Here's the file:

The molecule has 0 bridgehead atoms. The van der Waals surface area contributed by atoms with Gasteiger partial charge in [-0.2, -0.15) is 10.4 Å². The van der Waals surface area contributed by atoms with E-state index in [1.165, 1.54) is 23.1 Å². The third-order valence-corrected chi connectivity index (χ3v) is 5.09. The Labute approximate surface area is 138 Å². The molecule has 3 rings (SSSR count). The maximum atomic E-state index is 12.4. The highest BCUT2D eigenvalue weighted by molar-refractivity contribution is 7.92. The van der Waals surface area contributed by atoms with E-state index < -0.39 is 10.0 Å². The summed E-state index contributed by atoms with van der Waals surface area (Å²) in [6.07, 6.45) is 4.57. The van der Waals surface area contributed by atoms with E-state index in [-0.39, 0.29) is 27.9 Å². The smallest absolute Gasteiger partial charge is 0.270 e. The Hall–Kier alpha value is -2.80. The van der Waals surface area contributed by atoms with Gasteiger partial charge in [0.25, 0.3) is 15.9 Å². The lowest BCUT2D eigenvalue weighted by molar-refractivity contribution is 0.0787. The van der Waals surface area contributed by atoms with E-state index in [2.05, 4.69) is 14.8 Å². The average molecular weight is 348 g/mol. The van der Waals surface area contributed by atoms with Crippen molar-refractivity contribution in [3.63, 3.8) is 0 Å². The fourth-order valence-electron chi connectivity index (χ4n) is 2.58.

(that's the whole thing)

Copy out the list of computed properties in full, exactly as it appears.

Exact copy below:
The molecule has 0 bridgehead atoms. The van der Waals surface area contributed by atoms with Gasteiger partial charge in [-0.2, -0.15) is 10.4 Å². The van der Waals surface area contributed by atoms with E-state index in [1.165, 1.54) is 23.1 Å². The third-order valence-corrected chi connectivity index (χ3v) is 5.09. The Labute approximate surface area is 138 Å². The molecule has 3 rings (SSSR count). The maximum atomic E-state index is 12.4. The highest BCUT2D eigenvalue weighted by molar-refractivity contribution is 7.92. The van der Waals surface area contributed by atoms with E-state index < -0.39 is 10.0 Å². The summed E-state index contributed by atoms with van der Waals surface area (Å²) in [6.07, 6.45) is 4.57. The van der Waals surface area contributed by atoms with E-state index in [-0.39, 0.29) is 27.9 Å². The smallest absolute Gasteiger partial charge is 0.270 e. The Hall–Kier alpha value is -2.80. The van der Waals surface area contributed by atoms with Gasteiger partial charge in [0.25, 0.3) is 15.9 Å². The lowest BCUT2D eigenvalue weighted by molar-refractivity contribution is 0.0787. The van der Waals surface area contributed by atoms with E-state index in [2.05, 4.69) is 14.8 Å². The average molecular weight is 348 g/mol. The van der Waals surface area contributed by atoms with Crippen molar-refractivity contribution in [3.63, 3.8) is 0 Å². The fourth-order valence-electron chi connectivity index (χ4n) is 2.58.